WD also invested $3.8 million in specialized high-end equipment for the NAIT Spartan Centre for Instrumentation Technology, which opened in September 2007. With 11 instrumentation labs, $6.5 million worth of new equipment, an 80-seat lecture theatre with state-of-the-art videoconferencing technology and 11 smart classrooms, the Spartan Centre increases capacity by 61 per cent. The hands-on training provided at the centre ensures that students learn to work safely and efficiently in industries that are increasingly automated and require advanced problem-solving skills.

A third facility, the NAIT Petro-Canada Centre for Millwright Technology, has received more than $640,000 from WD. Seven state-of-the-art labs, six smart classrooms and $16 million worth of new equipment provide competency-based training on a scale unsurpassed anywhere in the world, according to Millwright Program Chair, Vern Gorman. The centre is now able to accommodate 700 students, a 25 per cent increase.

WD’s investments in NAIT – more than $9.8 million in total since 2006 – are an important means of achieving our goal of improved business competitiveness and increased productivity. By creating a new generation of skilled workers, armed with the knowledge of leading-edge technologies and applications, NAIT is creating a competitive edge for Western Canada in the global market.

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Saskatchewan Builds on Manufacturing Sector

Saskatchewan has taken enormous strides to diversify its economy in recent years. Although maintaining that momentum in today’s challenging economic climate isn’t easy, a new federal-provincial initiative will help improve the competitiveness and productivity of the manufacturing sector.

In March 2009, WD and the provincial governments made a joint announcement to invest nearly $200,000 to establish a manufacturers’ resource center in Saskatoon.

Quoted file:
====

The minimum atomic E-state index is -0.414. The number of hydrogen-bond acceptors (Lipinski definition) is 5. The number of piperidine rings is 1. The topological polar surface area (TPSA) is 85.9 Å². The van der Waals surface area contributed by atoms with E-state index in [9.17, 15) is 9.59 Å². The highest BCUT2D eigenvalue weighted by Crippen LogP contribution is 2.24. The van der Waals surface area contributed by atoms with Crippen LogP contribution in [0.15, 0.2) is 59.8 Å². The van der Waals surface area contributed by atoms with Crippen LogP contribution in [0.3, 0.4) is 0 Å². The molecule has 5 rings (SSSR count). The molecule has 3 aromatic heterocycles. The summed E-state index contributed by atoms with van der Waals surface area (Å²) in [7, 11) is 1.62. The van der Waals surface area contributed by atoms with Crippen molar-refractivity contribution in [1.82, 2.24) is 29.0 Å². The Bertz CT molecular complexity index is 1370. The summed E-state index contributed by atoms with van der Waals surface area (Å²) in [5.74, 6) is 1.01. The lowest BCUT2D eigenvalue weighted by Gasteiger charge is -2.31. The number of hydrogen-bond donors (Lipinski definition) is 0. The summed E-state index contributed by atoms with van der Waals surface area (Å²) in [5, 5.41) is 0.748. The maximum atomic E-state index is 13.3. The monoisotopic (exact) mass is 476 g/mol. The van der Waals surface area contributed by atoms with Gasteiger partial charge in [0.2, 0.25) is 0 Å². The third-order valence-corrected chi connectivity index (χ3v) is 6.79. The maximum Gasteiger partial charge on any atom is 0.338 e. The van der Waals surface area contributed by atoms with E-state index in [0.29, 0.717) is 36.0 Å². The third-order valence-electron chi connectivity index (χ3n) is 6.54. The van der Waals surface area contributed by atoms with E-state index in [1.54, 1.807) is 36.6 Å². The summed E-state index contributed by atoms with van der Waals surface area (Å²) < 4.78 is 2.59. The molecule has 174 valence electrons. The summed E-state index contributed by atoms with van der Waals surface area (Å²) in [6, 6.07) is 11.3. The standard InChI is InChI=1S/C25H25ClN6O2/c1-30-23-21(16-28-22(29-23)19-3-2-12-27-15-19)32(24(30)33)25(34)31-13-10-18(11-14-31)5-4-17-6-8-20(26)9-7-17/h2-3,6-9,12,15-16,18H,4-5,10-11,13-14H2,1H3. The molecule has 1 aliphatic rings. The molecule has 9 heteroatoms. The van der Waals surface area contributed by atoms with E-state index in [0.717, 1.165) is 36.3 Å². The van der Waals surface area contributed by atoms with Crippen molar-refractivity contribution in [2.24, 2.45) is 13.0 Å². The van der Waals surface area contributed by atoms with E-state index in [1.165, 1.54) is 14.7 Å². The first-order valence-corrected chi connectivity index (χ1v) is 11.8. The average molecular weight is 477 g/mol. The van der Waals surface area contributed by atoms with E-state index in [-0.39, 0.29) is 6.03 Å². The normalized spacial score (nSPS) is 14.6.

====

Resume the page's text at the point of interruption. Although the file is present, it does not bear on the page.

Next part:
The funding will provide industry training in manufacturing practices, support the human resources needs of Saskatchewan manufacturers, and increase the productivity and competitiveness of provincial manufacturing firms.

The investment and commitment to manufacturing in Saskatchewan by the federal and provincial governments will assist manufacturers in their journey to be competitive in the global economy and expand their exports in the world,” said Brian McCready, Saskatchewan Vice President of Canadian Manufacturers & Exporters.

In January of 2009, in partnership with the Government of Saskatchewan, WD announced an investment of $50 million over the next four years to renew the Western Economic Partnership Agreement (WEPA), supporting long-term economic growth and competitiveness in Saskatchewan.

Fostering international opportunities in Saskatchewan

For over a decade, Saskatchewan’s small- and medium-businesses have had help seeking out new business opportunities from the Saskatchewan Trade and Export Partnership (STEP). Now the non-profit corporation has another tool at its disposal – a team devoted to helping exporters bid on international contracts.

In April 2009, WD announced $319,000 in support for STEP to establish a new unit responsible for coordinating marketing and contract management with international financial institutions for the benefit of western Canadian companies. The WD investment will be matched by a similar contribution from STEP.

With STEP’s knowledge of Saskatchewan’s products and services, and its contacts with international financial institutions, Saskatchewan firms will be better able to bid and compete for international contracts resulting in increased prosperity for Saskatchewan businesses,” said Minister of State Yelich.

Established in 1996 as a partnership between provincial exporting organizations and the provincial government, STEP has a mandate to coordinate provincial exporting efforts, particularly among small- and medium-sized enterprises.

Over the past 10 years, STEP has completed a number of successful projects, with support from WD, that increase business competitiveness and strengthen the economy. With the help of STEP, Saskatchewan firms are better able to compete for international contracts that result in increased prosperity for provincial businesses.